Here is a shot of the control without the artwork laid upon it.
And here is a shot with the artwork laid upon it. 
 Does it look alright, Pac-Man thinks so!

Applying The Artwork.
  I will be using Super 77 3M glue to apply the artwork to the control panel.  Once again my lovely wife helped me with this step, and I recommend two people for applying such big artwork.

  First, we applied the glue to the artwork and also the control panel.  We then laid down one corner and had one person applying a lot of pressure with their arm flat on the artwork to the control panel.  This was kinda like a roller pin, to give you a good idea of what we were doing.  We wanted the artwork to go on flat and with no air bubbles left in it. 
  After applying the artwork, I went back over it and made sure there were no air bubbles.
 Here we have the applied artwork.  It really does look way better than I thought it would.  Onto cutting the holes!
Cutting Control Panel Holes
  I used an exacto blade and trimmed off any artwork that was hanging over the side of the control panel.  Here are the remnants of the side scarps.
   I then went through and cut out all the holes for the buttons and the trackball.
Trackball hole is cut!
Here are all the holes cut for the control panel. I now am going to seal the artwork.
Sealing The Artwork
  I looked for a long time for very thin sheets of plexiglass or plastic, but I could not find a sheet big enough and thin enough for what I wanted.  The plastic had to be thin so my trackball will be tall enough to use when going through the plexiglass.  After a long debate, I finally decided I would just seal the artwork with Mod Podge, which my wife suggested.  I know, I know, my artwork can still get damaged, etc. but honestly, I am not expecting this to last forever, and my friends are pretty responsible...?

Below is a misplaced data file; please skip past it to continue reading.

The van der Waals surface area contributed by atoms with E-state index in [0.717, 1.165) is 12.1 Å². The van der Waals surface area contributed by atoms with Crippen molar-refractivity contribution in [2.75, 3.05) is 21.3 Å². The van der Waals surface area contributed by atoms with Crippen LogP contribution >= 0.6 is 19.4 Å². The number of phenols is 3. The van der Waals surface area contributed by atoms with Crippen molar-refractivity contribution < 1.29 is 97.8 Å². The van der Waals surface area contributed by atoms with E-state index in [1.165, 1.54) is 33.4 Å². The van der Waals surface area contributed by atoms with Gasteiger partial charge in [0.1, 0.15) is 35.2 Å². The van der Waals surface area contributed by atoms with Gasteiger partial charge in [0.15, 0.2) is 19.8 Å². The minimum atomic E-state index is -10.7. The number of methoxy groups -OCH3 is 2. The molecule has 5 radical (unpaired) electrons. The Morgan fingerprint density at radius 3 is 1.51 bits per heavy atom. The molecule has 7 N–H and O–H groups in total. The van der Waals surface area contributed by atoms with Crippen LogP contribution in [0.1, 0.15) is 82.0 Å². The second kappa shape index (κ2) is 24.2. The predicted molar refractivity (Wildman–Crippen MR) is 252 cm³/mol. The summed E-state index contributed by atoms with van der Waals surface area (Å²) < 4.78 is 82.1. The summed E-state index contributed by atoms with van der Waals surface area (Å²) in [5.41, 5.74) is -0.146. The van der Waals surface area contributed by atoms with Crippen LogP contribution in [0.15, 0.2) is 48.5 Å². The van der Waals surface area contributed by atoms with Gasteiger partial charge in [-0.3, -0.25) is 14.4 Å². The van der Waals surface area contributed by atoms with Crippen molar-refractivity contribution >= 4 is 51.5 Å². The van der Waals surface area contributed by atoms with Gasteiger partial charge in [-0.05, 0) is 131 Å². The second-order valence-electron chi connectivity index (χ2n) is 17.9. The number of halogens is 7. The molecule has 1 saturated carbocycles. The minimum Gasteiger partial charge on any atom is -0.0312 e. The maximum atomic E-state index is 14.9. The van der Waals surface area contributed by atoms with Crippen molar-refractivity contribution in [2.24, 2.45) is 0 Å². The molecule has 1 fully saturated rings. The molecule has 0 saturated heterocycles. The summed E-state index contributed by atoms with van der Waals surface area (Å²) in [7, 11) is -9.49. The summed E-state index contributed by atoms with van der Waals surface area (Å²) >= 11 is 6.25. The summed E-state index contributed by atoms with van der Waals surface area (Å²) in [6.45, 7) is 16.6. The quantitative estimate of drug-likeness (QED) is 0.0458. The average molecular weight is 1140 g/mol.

With this decided I went and got a small can of Mod Podge for $5 from Hobby Lobby, the Matte kind.  I then applied thin layers to the artwork, around 8 or so, with a small paint roller and let them dry for 5 minutes between coats.  This actually gave it a good matte look, and I am proud of how it came out.
You cannot see it as well, but the high gloss finish has been toned down and I think it looks more like a traditional arcade with the coats of mod podge placed upon it.  Now to add the hardware.

 Adding The Hardware
Buttons and Trackball are on and it is looking good.  The only bad part is Ken will be cut off from the joystick. :(
Here is the whole shot of the control panel.  Now I need to applying T-Molding and work on the Marquee.  Almost done with this bad boy, but now I am going to test out the rig!
Thanks for tuning in!  Until next time!